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The world of prostitution is little different in the United States than it is anywhere else in the world. One key fact to keep in mind, however, is that many Americans, particularly those swayed by religion, are not open-minded or understanding about prostitution.

Prostitution is illegal everywhere in the United States except for certain parts of the state of Nevada. The practice exists at every level of society, from common “streetwalkers” who may “turn tricks” to support a drug habit, to expensive “call girls” and “escort services.” Local police departments are responsible for enforcing laws against prostitution. Enforcement may be lax in one area, strong in the next, and always subject to issues of police corruption and community acceptance.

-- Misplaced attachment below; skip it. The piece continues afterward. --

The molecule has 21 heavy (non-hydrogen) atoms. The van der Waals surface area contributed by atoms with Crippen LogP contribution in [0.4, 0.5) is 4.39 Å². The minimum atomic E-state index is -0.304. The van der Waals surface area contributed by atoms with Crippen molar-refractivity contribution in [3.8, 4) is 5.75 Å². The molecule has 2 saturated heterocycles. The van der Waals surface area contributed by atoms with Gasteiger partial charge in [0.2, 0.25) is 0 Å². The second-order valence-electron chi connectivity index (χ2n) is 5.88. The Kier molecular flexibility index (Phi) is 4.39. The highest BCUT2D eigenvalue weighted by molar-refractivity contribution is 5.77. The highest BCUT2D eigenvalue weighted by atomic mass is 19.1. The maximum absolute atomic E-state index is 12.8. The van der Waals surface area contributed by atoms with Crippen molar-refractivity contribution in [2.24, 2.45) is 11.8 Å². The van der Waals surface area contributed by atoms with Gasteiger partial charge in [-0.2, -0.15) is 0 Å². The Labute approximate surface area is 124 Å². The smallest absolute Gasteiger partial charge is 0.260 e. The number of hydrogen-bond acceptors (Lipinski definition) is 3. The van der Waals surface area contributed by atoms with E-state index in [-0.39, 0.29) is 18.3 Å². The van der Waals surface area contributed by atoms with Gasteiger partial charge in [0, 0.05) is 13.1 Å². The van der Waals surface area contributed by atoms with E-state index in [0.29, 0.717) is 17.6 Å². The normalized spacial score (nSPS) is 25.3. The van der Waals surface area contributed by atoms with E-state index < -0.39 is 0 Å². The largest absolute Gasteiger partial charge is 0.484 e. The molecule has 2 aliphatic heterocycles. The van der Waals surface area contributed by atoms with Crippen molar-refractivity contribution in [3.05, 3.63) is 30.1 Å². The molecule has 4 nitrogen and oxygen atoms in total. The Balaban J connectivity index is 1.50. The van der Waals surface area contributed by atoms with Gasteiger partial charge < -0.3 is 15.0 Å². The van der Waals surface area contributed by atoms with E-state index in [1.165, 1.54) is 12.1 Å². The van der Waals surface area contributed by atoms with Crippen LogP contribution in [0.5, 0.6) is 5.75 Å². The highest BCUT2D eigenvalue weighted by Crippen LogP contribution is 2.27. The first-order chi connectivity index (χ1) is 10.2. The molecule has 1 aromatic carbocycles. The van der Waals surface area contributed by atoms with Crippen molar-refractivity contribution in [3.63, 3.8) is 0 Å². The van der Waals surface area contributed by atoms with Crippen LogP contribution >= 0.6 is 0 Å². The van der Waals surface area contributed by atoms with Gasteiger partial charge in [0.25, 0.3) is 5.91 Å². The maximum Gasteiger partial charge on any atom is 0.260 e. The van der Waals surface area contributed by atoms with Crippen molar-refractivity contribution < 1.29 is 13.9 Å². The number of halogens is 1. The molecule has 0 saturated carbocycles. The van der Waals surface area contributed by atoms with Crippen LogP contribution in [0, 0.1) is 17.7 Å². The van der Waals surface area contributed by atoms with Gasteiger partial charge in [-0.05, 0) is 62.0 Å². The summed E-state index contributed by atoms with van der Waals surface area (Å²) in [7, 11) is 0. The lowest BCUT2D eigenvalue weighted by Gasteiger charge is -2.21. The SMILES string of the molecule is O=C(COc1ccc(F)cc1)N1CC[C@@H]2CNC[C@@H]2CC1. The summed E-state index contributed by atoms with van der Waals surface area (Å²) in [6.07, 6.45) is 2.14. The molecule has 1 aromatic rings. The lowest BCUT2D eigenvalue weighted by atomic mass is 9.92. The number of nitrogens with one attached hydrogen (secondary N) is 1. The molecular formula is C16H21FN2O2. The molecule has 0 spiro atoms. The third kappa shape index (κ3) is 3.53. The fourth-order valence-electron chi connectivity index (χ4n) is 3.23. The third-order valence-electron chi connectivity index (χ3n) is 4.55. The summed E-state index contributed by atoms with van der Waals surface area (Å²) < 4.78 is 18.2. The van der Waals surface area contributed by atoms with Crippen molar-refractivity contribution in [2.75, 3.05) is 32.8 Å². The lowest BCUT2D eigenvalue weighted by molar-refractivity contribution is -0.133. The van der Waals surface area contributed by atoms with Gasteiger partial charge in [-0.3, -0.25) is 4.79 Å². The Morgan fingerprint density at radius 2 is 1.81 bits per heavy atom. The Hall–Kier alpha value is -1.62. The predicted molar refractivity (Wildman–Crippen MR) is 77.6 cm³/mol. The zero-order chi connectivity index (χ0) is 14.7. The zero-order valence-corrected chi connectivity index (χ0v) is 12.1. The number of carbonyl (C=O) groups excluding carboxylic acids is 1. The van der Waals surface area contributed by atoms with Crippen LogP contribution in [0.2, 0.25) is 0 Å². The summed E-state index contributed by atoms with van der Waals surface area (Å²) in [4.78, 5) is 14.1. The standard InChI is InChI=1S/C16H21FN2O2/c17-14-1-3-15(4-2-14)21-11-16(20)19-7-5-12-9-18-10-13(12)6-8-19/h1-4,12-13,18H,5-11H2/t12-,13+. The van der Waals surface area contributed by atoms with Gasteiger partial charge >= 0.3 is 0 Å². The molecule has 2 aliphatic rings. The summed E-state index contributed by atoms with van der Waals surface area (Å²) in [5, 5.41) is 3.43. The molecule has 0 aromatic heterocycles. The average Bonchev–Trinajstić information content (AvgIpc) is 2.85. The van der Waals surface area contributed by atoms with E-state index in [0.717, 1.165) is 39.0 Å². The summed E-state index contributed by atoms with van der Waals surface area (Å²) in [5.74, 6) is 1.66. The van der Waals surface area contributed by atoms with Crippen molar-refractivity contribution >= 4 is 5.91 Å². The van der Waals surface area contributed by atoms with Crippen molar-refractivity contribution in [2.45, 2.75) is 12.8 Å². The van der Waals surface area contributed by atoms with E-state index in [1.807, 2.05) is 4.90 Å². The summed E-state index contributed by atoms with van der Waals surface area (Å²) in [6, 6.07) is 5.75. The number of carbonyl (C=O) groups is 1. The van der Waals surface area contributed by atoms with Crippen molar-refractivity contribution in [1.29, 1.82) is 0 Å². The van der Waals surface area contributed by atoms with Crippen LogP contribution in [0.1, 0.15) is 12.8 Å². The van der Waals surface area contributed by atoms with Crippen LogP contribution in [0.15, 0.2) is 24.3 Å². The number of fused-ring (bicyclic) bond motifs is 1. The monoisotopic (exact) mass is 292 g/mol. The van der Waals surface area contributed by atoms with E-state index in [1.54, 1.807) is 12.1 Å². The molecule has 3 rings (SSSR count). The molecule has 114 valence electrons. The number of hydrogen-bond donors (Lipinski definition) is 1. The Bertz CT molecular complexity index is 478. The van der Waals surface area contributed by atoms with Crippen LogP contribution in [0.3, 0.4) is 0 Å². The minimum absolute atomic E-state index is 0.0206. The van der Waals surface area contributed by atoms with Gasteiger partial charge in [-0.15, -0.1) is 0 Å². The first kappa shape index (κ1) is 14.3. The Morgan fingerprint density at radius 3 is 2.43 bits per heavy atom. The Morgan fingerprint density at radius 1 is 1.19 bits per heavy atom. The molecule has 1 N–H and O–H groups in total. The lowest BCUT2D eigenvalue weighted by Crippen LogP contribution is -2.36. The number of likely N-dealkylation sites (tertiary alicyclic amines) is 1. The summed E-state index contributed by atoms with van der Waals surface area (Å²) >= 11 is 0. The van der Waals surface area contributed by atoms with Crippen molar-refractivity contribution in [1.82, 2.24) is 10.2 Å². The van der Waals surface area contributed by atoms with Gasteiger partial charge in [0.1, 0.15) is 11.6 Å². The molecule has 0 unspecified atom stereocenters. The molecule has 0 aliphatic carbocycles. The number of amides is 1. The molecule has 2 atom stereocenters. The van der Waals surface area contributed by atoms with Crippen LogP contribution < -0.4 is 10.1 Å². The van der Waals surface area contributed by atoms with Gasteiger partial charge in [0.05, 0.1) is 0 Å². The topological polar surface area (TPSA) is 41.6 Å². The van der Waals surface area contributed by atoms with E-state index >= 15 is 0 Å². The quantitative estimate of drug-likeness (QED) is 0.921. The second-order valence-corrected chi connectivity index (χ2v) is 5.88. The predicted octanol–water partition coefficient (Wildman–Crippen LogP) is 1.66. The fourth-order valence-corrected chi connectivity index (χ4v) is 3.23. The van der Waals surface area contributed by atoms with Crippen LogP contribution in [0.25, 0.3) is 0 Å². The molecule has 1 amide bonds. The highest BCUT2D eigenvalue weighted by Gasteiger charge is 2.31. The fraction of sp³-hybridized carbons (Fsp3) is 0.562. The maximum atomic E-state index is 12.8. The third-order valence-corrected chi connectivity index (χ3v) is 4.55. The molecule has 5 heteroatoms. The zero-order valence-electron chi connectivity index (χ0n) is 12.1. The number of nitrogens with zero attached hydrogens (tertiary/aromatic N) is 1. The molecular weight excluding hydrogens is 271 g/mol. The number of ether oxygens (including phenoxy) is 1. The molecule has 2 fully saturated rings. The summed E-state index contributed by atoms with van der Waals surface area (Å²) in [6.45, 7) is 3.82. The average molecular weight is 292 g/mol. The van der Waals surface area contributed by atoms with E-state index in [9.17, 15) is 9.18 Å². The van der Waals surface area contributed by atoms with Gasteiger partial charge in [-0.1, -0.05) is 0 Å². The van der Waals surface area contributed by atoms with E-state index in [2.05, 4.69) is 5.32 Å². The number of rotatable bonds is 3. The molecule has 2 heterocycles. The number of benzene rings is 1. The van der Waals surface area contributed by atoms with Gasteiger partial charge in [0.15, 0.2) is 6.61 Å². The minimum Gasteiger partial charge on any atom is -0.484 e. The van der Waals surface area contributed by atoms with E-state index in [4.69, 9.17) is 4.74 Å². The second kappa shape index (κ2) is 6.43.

One of the major side issues relating to prostitution is that of sexually transmitted diseases, the worst being AIDS. Some enlightened municipalities maintain health services for prostitutes to help protect them, and the public who use their services, from these diseases. Other counseling services help prostitutes deal with lifestyle issues like drugs and violence.

The benign image of prostitution occasionally shown in American media and film, as in the highly-popular film Pretty Woman, for example, is not accurate. It can be dangerous to patronize a prostitute under the best of circumstances, and it can be extremely dangerous to be one.

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